Pressure is mounting on the industry from regulation, shadow-banking competitors and “uncertainty brought by the magmatic forces of a new geopolitical order that is quite impossible to predict,” said Claudio Scardovi, managing director at advisory firm Alix Partners in Milan and a member of the forum’s banking council. Above all, bankers are trying to understand “how to make a living,” he said.
Davos kicked off just after some of the largest U.S. banks posted disappointing results. JPMorgan Chase & Co. and Citigroup Inc. missed analysts’ estimates for fourth-quarter profit on bigger-than-expected drops in debt-trading revenue.
Morgan Stanley, owner of the world’s largest brokerage, fell short of estimates as revenue from fixed-income trading slid to the lowest level since the financial crisis, while Goldman Sachs Group Inc. had its worst full-year trading revenue since 2005.
JPMorgan CEO Jamie Dimon, Morgan Stanley CEO James Gorman and Goldman Sachs CEO Lloyd Blankfein will be attending Davos, though they aren’t scheduled to appear on any panels.
The biggest banks have coughed up tens of billions of dollars in fines and penalties for regulatory and legal settlements in recent years, including at least $10 billion for rigging interest-rate and currency benchmarks. France’s BNP Paribas SA, which paid a record $8.97 billion last year for breaching U.S. sanctions on countries including Iran and Sudan, isn’t sending anyone to Davos this year.
Dimon defended the industry last week, saying that overlapping efforts by U.S. regulators were placing banks “under assault.”
“We have five or six regulators or people coming after us on every different issue,” Dimon, 58, said on a call with reporters after New York-based JPMorgan reported fourth-quarter results. “It’s a hard thing to deal with.”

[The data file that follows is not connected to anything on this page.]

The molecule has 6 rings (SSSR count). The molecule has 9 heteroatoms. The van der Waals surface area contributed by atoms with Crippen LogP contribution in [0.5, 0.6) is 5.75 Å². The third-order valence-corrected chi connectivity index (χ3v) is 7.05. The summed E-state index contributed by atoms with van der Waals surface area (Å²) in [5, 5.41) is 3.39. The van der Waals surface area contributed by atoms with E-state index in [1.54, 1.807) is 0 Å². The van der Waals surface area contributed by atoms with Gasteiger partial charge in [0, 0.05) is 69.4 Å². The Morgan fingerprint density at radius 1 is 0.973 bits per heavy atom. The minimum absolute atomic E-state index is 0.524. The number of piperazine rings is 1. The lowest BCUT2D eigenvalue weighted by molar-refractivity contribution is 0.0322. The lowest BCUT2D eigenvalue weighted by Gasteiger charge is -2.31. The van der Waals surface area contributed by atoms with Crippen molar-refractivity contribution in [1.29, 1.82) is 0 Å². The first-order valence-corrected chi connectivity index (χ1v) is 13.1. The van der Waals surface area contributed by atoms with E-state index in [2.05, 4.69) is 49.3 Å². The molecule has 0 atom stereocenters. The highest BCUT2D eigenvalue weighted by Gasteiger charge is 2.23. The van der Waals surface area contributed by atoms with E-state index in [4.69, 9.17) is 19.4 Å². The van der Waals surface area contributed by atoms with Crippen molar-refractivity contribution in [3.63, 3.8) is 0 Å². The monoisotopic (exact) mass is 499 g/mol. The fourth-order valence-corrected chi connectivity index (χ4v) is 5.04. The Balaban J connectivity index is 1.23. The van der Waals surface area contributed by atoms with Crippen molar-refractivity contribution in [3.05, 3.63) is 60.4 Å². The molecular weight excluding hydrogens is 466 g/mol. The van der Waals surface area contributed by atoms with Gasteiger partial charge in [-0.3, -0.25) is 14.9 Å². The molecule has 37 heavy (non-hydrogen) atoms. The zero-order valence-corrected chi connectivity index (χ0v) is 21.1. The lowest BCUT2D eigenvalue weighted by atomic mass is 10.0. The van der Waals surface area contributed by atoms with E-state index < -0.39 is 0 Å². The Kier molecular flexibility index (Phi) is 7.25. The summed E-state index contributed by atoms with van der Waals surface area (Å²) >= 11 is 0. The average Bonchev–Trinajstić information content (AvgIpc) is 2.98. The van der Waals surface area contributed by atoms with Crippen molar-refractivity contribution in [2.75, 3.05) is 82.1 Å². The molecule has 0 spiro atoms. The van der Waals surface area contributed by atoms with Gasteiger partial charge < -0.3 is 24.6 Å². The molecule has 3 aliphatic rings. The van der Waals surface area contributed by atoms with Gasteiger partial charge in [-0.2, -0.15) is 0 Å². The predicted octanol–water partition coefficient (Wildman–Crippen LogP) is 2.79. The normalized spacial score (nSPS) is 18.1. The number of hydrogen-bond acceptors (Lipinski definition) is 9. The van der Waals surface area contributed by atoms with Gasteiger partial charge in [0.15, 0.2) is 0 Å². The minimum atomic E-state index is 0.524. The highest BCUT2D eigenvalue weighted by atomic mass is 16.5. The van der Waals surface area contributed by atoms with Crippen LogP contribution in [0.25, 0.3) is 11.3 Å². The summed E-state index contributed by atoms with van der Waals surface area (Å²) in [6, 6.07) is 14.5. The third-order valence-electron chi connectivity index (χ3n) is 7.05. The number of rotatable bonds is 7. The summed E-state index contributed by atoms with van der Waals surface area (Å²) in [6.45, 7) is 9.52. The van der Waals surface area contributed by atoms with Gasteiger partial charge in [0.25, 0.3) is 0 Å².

Two years ago at Davos, Dimon defended banks from blame for the financial crisis, and argued regulators were “trying to do too much, too fast.”
International conflicts are at the top of concerns among attendees this year, just ahead of extreme weather events such as flooding and storms, according to an annual survey of 900 members of the organization.
Forty-seven percent of those surveyed identified such conflicts -- including cyber-attacks and traditional warfare -- as the biggest risk to the world in the next 18 months, the organization said in its annual Global Risks report, published this month. Also among the top five concerns is “state collapse,” the report said.
That the stability of the financial system isn’t on the list suggests tougher rules have created a perception the industry is on the mend. Last year at Davos, bankers were still struggling to convince the world’s business elite that the financial system was safer.
“Banks not being the hotspot in the world is probably good news,” said Andre Esteves, 46, the CEO of Brazilian investment bank Grupo BTG Pactual, who is in Davos. “Banks are the agents in a normal economy. They should not be the most important actors, so I do see that as back to normalization.”
--With assistance from Matthew Campbell in London.